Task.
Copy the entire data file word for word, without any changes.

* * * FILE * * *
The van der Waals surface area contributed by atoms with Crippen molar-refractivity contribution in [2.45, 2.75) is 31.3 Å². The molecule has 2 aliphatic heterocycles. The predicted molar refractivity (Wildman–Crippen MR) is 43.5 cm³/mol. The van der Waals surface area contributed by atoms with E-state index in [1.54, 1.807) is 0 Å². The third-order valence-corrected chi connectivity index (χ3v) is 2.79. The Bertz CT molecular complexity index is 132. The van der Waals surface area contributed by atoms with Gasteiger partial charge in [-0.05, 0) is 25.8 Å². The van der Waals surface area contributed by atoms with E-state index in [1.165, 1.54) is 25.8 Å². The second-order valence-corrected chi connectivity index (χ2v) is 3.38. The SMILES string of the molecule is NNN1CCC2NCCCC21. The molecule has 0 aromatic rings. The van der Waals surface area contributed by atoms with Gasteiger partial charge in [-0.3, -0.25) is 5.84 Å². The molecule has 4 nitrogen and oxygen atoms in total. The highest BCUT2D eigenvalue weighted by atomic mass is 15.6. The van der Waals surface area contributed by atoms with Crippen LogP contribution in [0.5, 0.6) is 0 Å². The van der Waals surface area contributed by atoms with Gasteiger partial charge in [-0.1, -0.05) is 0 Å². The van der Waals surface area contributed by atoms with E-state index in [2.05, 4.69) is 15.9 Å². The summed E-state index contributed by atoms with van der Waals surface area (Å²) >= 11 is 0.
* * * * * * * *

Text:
The van der Waals surface area contributed by atoms with Crippen molar-refractivity contribution in [2.45, 2.75) is 31.3 Å². The molecule has 2 aliphatic heterocycles. The predicted molar refractivity (Wildman–Crippen MR) is 43.5 cm³/mol. The van der Waals surface area contributed by atoms with E-state index in [1.54, 1.807) is 0 Å². The third-order valence-corrected chi connectivity index (χ3v) is 2.79. The Bertz CT molecular complexity index is 132. The van der Waals surface area contributed by atoms with Gasteiger partial charge in [-0.05, 0) is 25.8 Å². The van der Waals surface area contributed by atoms with E-state index in [1.165, 1.54) is 25.8 Å². The second-order valence-corrected chi connectivity index (χ2v) is 3.38. The SMILES string of the molecule is NNN1CCC2NCCCC21. The molecule has 0 aromatic rings. The van der Waals surface area contributed by atoms with Gasteiger partial charge in [-0.3, -0.25) is 5.84 Å². The molecule has 4 nitrogen and oxygen atoms in total. The highest BCUT2D eigenvalue weighted by atomic mass is 15.6. The van der Waals surface area contributed by atoms with Crippen LogP contribution in [0.5, 0.6) is 0 Å². The van der Waals surface area contributed by atoms with Gasteiger partial charge in [-0.1, -0.05) is 0 Å². The van der Waals surface area contributed by atoms with E-state index in [2.05, 4.69) is 15.9 Å². The summed E-state index contributed by atoms with van der Waals surface area (Å²) >= 11 is 0.